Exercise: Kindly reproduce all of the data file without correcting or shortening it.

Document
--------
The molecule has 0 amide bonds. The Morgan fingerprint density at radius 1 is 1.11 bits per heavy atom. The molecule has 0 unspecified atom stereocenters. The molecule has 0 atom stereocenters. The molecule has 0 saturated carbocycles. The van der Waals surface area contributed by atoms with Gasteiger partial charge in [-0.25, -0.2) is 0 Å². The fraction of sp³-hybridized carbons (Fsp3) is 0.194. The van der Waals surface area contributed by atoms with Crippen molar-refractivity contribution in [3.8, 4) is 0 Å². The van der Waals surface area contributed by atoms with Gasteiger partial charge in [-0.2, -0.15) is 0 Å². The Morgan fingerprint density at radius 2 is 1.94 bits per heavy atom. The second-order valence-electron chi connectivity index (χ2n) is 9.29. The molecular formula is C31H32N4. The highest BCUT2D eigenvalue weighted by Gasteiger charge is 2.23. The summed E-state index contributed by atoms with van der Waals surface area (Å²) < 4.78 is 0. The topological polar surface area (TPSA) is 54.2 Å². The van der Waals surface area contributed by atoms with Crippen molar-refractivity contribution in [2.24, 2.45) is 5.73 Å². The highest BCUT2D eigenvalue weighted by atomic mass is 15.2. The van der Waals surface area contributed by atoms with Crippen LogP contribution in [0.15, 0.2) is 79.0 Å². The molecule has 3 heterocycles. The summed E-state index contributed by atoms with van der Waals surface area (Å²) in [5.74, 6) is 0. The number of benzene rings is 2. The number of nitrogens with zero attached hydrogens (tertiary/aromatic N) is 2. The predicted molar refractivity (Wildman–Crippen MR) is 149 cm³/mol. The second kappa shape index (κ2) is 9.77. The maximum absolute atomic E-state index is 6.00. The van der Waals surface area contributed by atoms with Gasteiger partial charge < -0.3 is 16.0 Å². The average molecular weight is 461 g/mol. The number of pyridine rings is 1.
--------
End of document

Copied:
The molecule has 0 amide bonds. The Morgan fingerprint density at radius 1 is 1.11 bits per heavy atom. The molecule has 0 unspecified atom stereocenters. The molecule has 0 atom stereocenters. The molecule has 0 saturated carbocycles. The van der Waals surface area contributed by atoms with Gasteiger partial charge in [-0.25, -0.2) is 0 Å². The fraction of sp³-hybridized carbons (Fsp3) is 0.194. The van der Waals surface area contributed by atoms with Crippen molar-refractivity contribution in [3.8, 4) is 0 Å². The van der Waals surface area contributed by atoms with Gasteiger partial charge in [-0.2, -0.15) is 0 Å². The Morgan fingerprint density at radius 2 is 1.94 bits per heavy atom. The second-order valence-electron chi connectivity index (χ2n) is 9.29. The molecular formula is C31H32N4. The highest BCUT2D eigenvalue weighted by Gasteiger charge is 2.23. The summed E-state index contributed by atoms with van der Waals surface area (Å²) < 4.78 is 0. The topological polar surface area (TPSA) is 54.2 Å². The van der Waals surface area contributed by atoms with Crippen molar-refractivity contribution in [2.24, 2.45) is 5.73 Å². The highest BCUT2D eigenvalue weighted by atomic mass is 15.2. The van der Waals surface area contributed by atoms with Crippen LogP contribution in [0.15, 0.2) is 79.0 Å². The molecule has 3 heterocycles. The summed E-state index contributed by atoms with van der Waals surface area (Å²) in [5.74, 6) is 0. The number of benzene rings is 2. The number of nitrogens with zero attached hydrogens (tertiary/aromatic N) is 2. The predicted molar refractivity (Wildman–Crippen MR) is 149 cm³/mol. The second kappa shape index (κ2) is 9.77. The maximum absolute atomic E-state index is 6.00. The van der Waals surface area contributed by atoms with Gasteiger partial charge < -0.3 is 16.0 Å². The average molecular weight is 461 g/mol. The number of pyridine rings is 1.